Bernard Labadie conducts the CSO

Few of the Chicago Symphony Orchestra's periodic forays into the era predating the standard symphonic repertory are as intelligently programmed and engagingly performed as the one Bernard Labadie is directing this weekend at Symphony Center.

Labadie, music director of the ensemble Les Violons du Roy, in Quebec City, is joined by his Canadian compatriot, the splendid pianist Marc-Andre Hamelin, for a program of late-Classical period works presented rather like a progressive dinner, with unfamiliar starters leading up to the main courses of Haydn and Beethoven.

Along with a familiar Beethoven symphony and a not-overly-familiar Haydn keyboard concerto, the audience is introduced to two obscure, late 18th-century symphonies by German composers the CSO has never played before – Henri-Joseph Rigel's Symphony in C minor (Opus 12, No. 4), and Joseph Martin Kraus' Symphony in E minor.

The performances Labadie led with reduced CSO forces on Thursday night displayed these compact, three-movement symphonies – "missing links" between late Haydn and early Beethoven – as no dusty historical curiosities but, rather, music of quality that deserves wider attention, especially the Kraus work.

"The Swedish Mozart," as the composer was called, was born the same year as Mozart and died a year later. Kraus spent most of his brief career attached to the court of King Gustavus III in Stockholm, Sweden. Listening to his E-minor symphony, you can well appreciate why Haydn and Gluck so admired his music: His long-lined melodies, pungent harmonies and ingenious counterpoint look backward to Haydn's so-called "Sturm und Drang" style, forward to Beethoven and Schubert.

The Rigel symphony is less original but it, too, shows a fluent command of craft, along with a lyrical grace, that tells you why he was one of the most respected musicians working in Paris at the end of the 18th century. Mozart manqué, I'd call him.

Labadie has had a good deal more success than several of his historically minded colleagues in infusing the CSO players with a willingness to embrace the tenets of period practice. For both symphonies, he had the CSO strings playing with little or no vibrato, making for leaner textures and crisper articulations. The extra kick he gave the rhythms threw the exchanges between the first and second violins into crackling relief. Such was their energy and elegance that you would never have guessed the musicians had never touched this music before.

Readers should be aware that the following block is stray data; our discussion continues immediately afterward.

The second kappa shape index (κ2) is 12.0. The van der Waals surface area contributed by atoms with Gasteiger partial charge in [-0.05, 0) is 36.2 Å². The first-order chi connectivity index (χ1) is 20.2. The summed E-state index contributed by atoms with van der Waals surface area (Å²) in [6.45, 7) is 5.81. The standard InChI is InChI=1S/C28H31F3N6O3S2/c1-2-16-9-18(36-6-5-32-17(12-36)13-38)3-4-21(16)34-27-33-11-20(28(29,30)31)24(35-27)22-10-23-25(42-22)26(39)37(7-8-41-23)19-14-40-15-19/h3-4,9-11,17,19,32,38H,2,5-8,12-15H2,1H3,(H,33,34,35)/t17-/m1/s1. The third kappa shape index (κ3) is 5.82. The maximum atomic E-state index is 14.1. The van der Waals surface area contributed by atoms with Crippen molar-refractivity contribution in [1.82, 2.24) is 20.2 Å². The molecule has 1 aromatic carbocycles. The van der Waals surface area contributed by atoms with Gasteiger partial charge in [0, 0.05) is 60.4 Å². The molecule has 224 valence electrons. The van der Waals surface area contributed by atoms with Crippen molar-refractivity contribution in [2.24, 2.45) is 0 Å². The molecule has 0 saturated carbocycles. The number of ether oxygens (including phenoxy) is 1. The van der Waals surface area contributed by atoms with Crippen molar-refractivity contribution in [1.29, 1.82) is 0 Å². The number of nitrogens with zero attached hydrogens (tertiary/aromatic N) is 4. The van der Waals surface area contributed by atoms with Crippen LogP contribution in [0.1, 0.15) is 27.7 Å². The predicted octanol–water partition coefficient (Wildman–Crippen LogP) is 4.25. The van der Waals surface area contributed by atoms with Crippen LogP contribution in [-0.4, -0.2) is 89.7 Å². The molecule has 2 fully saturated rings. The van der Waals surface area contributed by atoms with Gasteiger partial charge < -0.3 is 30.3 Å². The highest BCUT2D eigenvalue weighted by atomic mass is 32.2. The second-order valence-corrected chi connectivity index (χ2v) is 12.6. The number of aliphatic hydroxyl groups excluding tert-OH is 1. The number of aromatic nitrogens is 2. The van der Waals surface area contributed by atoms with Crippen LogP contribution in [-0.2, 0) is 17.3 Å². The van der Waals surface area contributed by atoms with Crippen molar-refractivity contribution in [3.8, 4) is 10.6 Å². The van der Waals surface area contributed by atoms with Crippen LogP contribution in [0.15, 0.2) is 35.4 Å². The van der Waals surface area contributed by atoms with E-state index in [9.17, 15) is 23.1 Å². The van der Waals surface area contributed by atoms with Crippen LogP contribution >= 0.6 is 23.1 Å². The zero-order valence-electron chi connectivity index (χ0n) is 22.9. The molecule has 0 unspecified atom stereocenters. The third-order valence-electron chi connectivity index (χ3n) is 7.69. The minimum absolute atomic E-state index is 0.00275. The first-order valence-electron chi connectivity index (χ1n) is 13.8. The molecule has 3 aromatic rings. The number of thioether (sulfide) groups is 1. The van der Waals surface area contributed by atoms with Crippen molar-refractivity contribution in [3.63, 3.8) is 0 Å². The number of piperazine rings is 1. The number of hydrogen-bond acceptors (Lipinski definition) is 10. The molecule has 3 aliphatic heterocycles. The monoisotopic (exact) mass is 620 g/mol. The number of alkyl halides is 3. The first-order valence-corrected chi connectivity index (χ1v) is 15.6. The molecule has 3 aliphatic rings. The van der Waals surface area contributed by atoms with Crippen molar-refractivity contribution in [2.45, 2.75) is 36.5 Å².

We tend to associate Hamelin with the big, barnstorming virtuoso repertory, but his recordings of the Haydn piano sonatas and concertos for the Hyperion label prove his deep feeling for that composer's music as well. Haydn's technical demands may be far fewer, but an interpreter's ability to breathe new life into music conceived for the late-18th –century keyboard is greatly tested.

Hamelin did so with absolute conviction, his springy rhythms and crystalline fingerwork balanced against the strings and winds in such a way that there was a feeling of easy give-and-take between the piano and orchestra. Hamelin and Labadie are close colleagues and their musical responses to each were like the conversation of kindred souls. Hamelin's choice of Wanda Landowska's cadenzas was in itself intriguing: I didn't hear Haydn in them so much as harmonic intimations of Mozart, Beethoven and beyond.

Hamelin was called back to the stage for several ovations and he gave the grateful audience a tiny bit more Haydn as an encore – the Presto finale from the Sonata in A major, No. 26. It lasted hardly more than a minute.

You almost felt the same about Labadie's Beethoven Symphony No. 1, which closed the program.

His fleet, lean, exhilarating reading made recent CSO interpreters come across as abysmal slowpokes. Here was Beethoven tailored for the early 21st century, combining the pungency and transparency we associate with "period" performances with the vibrancy and color of modern-instrument versions. The CSO musicians kept pace remarkably well with Labadie's uniformly brisk tempos, even in the Menuetto when I felt he drove the music too fast. In that same movement, the rumblings of the small drums, played with hard sticks, cut through the texture like rifle shots. It was a small but welcome touch in a freshly reimagined reading.

John von Rhein, Chicago Tribune
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